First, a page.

The January after his death, I finally opened the door to his room to prepare it for a place for me to write. It was incredibly painful for me. Chris was a very tender boy that appreciated little things in life. When he died in California, all he had left of his painful life were the things in his backpack. The paramedics handed us…his comb, his toothbrush, a black set of rosary beads, a small book his brother gave him about “brothers” and a picture of the three of us (me, Jay and Chris). Going through his room the first time since his death was bittersweet. As I smiled at funny pictures he drew as a little boy, I also sobbed when I found syringes and drug paraphernalia that broke my heart. How could something so horrific take my son from me?
I believe that everything happens for a reason. I know that someday I will understand the reason why Chris had to die so young. Once I was strong enough to begin writing his book, my son continued to communicate to me through my dreams. It was suggested to me, that I make him the coauthor of the book since he left so many requests that I included in his book. Lost No More…A Mother’s Spiritual Journey through Her Son’s Addiction has finally been released and is now available on Amazon and Barnes and Nobles. It is my attempt to grant my son’s final wish. I have been asked many times how I can believe in God as strongly as I do after losing a child to addiction. I believe in miracles more than ever since I’ve lost my child. All of us that have to wake up one morning and figure out how to live our lives without our children are walking miracles. It takes a tremendous amount of courage, strength, stamina, perseverance, and dedication to faith and hope to take these baby steps daily.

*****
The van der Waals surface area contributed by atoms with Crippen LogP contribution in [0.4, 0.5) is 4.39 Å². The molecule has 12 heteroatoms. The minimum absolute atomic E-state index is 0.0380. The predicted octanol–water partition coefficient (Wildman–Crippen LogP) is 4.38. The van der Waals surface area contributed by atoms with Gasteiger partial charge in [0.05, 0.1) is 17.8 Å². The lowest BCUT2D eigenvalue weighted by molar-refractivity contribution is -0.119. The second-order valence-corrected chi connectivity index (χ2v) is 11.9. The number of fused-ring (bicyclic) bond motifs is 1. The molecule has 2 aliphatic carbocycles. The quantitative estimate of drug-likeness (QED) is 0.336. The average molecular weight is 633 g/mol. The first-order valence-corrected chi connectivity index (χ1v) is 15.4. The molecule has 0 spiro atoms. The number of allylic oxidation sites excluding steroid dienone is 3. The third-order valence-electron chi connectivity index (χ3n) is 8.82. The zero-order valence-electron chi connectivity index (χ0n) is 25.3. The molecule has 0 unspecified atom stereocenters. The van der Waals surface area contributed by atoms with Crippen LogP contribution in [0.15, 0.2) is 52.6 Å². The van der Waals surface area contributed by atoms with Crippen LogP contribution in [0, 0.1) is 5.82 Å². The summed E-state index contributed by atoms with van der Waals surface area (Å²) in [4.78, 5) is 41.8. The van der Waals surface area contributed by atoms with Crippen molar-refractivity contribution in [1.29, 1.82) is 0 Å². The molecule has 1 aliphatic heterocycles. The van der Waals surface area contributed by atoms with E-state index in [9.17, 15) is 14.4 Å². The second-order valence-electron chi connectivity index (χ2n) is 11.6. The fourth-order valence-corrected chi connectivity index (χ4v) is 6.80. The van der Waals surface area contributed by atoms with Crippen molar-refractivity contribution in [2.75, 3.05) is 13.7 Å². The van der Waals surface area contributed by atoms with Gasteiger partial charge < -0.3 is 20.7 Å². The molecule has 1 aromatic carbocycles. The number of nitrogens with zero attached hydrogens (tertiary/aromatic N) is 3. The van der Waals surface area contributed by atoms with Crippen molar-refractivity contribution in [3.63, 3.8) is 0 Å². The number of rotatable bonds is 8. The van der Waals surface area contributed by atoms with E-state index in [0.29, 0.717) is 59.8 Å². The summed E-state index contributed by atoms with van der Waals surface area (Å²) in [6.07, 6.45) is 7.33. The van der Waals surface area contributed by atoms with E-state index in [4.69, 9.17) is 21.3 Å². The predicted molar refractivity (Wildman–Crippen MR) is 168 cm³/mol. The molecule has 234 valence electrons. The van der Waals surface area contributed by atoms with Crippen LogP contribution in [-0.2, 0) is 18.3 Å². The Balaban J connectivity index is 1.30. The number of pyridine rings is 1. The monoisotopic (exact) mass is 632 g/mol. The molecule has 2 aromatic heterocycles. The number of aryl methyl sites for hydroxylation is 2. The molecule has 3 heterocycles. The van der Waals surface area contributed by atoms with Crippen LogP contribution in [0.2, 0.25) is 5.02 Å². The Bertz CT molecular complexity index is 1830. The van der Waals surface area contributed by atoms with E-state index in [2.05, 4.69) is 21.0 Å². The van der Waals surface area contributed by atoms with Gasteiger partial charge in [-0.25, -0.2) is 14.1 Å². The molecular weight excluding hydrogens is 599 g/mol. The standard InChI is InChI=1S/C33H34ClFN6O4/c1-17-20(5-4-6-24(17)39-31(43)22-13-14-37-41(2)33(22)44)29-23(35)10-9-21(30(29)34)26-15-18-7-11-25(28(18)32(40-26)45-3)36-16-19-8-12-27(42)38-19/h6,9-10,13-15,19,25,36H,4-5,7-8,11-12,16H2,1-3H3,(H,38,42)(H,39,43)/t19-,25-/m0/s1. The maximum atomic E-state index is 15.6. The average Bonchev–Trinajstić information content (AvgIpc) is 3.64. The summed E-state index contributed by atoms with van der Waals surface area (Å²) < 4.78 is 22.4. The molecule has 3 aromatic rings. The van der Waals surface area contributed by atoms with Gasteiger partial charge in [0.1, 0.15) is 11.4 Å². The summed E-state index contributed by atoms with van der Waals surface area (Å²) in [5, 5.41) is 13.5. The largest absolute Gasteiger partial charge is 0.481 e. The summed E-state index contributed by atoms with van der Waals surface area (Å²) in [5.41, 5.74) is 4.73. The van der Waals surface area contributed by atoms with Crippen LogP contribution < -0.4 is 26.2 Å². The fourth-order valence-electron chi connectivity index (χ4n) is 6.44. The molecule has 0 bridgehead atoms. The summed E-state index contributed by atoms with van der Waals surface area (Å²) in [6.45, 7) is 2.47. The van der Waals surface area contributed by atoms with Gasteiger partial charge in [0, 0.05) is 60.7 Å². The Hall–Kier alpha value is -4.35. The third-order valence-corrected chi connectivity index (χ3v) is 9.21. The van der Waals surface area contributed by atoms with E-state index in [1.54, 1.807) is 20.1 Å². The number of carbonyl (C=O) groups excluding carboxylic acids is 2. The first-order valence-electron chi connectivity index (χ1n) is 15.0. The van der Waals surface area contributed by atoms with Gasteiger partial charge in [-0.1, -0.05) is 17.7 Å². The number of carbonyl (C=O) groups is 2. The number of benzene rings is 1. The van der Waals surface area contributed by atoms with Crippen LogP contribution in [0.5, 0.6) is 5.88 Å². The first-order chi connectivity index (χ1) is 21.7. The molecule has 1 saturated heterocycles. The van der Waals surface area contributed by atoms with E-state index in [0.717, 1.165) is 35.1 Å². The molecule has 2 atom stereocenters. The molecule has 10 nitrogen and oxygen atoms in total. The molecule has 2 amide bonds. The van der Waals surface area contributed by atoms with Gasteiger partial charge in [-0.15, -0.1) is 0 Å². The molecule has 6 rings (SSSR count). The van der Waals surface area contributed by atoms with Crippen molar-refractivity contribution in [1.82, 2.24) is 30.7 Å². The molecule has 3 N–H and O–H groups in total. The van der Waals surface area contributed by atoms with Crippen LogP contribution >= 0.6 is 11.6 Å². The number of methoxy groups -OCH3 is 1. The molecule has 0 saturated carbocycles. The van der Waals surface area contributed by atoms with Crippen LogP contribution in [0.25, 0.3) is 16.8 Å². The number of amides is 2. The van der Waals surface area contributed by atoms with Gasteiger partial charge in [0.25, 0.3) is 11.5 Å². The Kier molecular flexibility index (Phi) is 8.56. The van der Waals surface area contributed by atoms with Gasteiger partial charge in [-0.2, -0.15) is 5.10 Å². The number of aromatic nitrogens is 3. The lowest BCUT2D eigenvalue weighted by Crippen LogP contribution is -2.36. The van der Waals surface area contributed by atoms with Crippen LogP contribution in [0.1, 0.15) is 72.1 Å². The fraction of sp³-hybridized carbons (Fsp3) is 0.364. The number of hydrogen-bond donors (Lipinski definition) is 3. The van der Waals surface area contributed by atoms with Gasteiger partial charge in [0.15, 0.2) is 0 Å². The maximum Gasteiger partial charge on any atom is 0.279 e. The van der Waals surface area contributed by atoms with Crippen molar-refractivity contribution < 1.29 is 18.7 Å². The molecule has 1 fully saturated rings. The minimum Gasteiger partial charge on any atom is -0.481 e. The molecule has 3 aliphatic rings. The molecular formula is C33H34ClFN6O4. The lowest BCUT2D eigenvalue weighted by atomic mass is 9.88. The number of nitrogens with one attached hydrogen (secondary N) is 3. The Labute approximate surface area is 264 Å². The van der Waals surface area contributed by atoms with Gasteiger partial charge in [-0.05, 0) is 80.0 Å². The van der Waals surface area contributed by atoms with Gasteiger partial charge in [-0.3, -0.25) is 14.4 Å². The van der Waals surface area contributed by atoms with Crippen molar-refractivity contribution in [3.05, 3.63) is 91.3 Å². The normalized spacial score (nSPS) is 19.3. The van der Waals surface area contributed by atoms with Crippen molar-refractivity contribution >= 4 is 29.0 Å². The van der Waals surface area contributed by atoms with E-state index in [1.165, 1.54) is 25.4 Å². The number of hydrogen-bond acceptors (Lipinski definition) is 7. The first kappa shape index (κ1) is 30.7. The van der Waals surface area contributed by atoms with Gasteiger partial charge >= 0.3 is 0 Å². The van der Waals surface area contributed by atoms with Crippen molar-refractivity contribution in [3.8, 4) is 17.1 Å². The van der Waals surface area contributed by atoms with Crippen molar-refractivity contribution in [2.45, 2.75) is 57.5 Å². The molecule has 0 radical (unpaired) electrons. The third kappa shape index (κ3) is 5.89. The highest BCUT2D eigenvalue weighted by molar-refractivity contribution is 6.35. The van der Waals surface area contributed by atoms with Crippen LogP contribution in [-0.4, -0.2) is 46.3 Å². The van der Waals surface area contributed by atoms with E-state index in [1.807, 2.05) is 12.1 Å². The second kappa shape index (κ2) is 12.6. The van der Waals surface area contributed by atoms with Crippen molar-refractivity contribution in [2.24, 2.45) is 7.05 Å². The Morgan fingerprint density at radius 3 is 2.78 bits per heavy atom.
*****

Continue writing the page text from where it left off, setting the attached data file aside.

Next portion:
My son thought moving to California in March of 2007 to live with his brother in the beautiful mountains of San Rafael would be his new beginning. It was a short month later that I got “that call”, the call that began my journey to the bottom of my heart. Before Chris left home in March of 2007, he asked me to listen to a song. He cried while I listened to Hurt by Johnny Cash. Johnny describes the familiar sting of the needle as it invades his skin and his words were…”if I could start again, I would keep myself, I would find a way”. I believe that my son is at peace now and his spirit shines brightly upon us…he has proved to me that I must trust in the moment and to always believe in miracles.
Marilyn Burns is a mental health counselor and resides in Boardman, Ohio. She has a son Jason that is currently residing with her. She is in private practice in Boardman and is now the Western Reserve Chapter Leader of Compassionate Friends. For more information about Lost No More…A Mother’s Spiritual Journey Through Her Son’s Addiction, please visit lostnomore.us.